The Respondent is not authorized by and has no other links to the Complainant or the Complainant’s business, and is not commonly known as an individual, business or organization by the domain name.

There are no indications that the Respondent makes a legitimate non-commercial or fair use of the domain name. DANCOW is, unlike many generic and descriptive terms that may be used legitimately to describe a website or its content, an invented word. It does not exist in any language, in particular not in Indonesian, and the Complainant can claim exclusive authorship. Thus, the Respondent cannot rely on a right of her own or on any legitimate interest to use the word DANCOW.

The Domain Name Registered And Used in Bad Faith

The Respondent must have been aware of the Complainant’s trademark and that the disputed domain name has been registered and is being used in bad faith:

Products labeled with the trademark DANCOW enjoy great popularity among Indonesian consumers. The Complainant is market-leader in the relevant business sector with a market share for DANCOW products of more than 40%. The trademark DANCOW is widely used in advertisements on TV, in magazines, etc. The trademark has become well-known in Indonesia and therefore must have been known by the Respondent (who is also domiciled in that country) at the time of registration.

The Complainant’s trademark is an invented word and highly distinctive. The word DANCOW does not have any meaning or connotation in any language other than as trademark of the Complainant. Thus, the only explanation why the Respondent would register the disputed domain name is because she knows of the Complainant or the Complainant’s business and trademark.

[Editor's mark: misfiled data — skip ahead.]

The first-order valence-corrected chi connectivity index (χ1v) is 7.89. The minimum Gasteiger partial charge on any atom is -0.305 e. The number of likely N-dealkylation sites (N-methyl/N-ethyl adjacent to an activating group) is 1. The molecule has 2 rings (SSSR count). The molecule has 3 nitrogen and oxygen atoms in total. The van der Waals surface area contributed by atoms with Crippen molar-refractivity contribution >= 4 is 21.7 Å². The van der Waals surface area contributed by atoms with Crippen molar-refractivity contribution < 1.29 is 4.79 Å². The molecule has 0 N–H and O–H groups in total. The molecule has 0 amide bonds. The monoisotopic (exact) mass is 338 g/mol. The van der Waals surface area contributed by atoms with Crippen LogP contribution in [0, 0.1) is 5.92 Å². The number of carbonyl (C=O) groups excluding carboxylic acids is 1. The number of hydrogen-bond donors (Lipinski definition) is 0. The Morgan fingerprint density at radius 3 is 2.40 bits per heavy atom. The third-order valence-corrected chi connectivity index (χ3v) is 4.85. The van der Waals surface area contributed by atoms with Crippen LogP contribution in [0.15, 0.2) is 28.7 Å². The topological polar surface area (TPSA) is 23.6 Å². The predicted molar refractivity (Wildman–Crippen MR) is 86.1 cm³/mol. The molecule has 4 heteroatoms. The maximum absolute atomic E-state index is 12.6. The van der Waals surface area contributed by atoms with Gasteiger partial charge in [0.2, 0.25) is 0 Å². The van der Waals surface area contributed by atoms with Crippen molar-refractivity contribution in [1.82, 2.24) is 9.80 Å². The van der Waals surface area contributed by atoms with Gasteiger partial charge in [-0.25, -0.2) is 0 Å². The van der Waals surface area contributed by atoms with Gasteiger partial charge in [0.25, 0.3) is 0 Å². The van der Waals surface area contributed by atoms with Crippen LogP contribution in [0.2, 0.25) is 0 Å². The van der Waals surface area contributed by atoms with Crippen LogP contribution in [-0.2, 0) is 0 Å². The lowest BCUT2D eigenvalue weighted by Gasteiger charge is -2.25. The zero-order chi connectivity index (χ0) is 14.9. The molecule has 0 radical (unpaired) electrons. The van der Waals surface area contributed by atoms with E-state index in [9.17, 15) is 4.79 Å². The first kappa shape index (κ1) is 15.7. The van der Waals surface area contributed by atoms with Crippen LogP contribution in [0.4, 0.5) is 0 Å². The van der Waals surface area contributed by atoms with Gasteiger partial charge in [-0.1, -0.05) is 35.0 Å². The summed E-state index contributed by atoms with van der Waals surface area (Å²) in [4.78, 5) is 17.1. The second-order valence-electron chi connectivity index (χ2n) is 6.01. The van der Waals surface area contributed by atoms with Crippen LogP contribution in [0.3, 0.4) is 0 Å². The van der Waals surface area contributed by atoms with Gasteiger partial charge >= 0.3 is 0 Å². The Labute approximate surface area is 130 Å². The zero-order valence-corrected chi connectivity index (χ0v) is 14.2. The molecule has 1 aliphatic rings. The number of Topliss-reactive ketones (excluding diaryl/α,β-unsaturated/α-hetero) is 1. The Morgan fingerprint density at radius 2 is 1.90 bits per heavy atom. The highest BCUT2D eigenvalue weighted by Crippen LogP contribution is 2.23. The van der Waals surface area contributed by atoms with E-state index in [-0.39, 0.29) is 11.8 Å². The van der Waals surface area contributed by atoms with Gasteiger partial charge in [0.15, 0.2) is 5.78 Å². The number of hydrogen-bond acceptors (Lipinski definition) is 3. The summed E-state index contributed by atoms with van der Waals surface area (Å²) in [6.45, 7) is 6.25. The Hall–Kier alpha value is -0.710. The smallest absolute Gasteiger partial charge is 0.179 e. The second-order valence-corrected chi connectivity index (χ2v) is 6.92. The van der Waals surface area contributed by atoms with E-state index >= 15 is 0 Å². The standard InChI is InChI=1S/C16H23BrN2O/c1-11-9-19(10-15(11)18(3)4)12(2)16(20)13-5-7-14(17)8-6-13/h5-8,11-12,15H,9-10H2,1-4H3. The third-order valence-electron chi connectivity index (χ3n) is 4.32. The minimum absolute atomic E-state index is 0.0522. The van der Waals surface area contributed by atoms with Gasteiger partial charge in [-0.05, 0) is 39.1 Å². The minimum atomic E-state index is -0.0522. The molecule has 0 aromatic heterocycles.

Because the trademark DANCOW is well-known, the Respondent must have been aware of the considerable value the domain name has for the Complainant, since Indonesian consumers, as well as others interested in information about DANCOW will enter the disputed domain name in their webbrowser in order to find the Complainant’s website. There can therefore be hardly any doubt that the Respondent acquired the domain name primarily for the purpose of selling the registration to the Complainant for valuable consideration in excess of his out-of pocket costs directly related to the domain name.

The Respondent provided false contact information. UDRP Panels have held that such behaviour is an indication of registration and use in bad faith (c.f., as the leading case, Telstra Corp. Ltd. v. Nuclear Marshmallows (WIPO Case No. D2000-0003). In Telstra, the panel emphasized the non-exhaustive nature of paragraph 4(b) of the Policy and found that Respondent’s bad faith can be further evidenced, inter alia, if the Respondent has taken active steps to conceal its true identity (e.g. by operating under a name that is not a registered business name), and if the Respondent has actively provided, and failed to correct, false contact details, in breach of its registration agreement.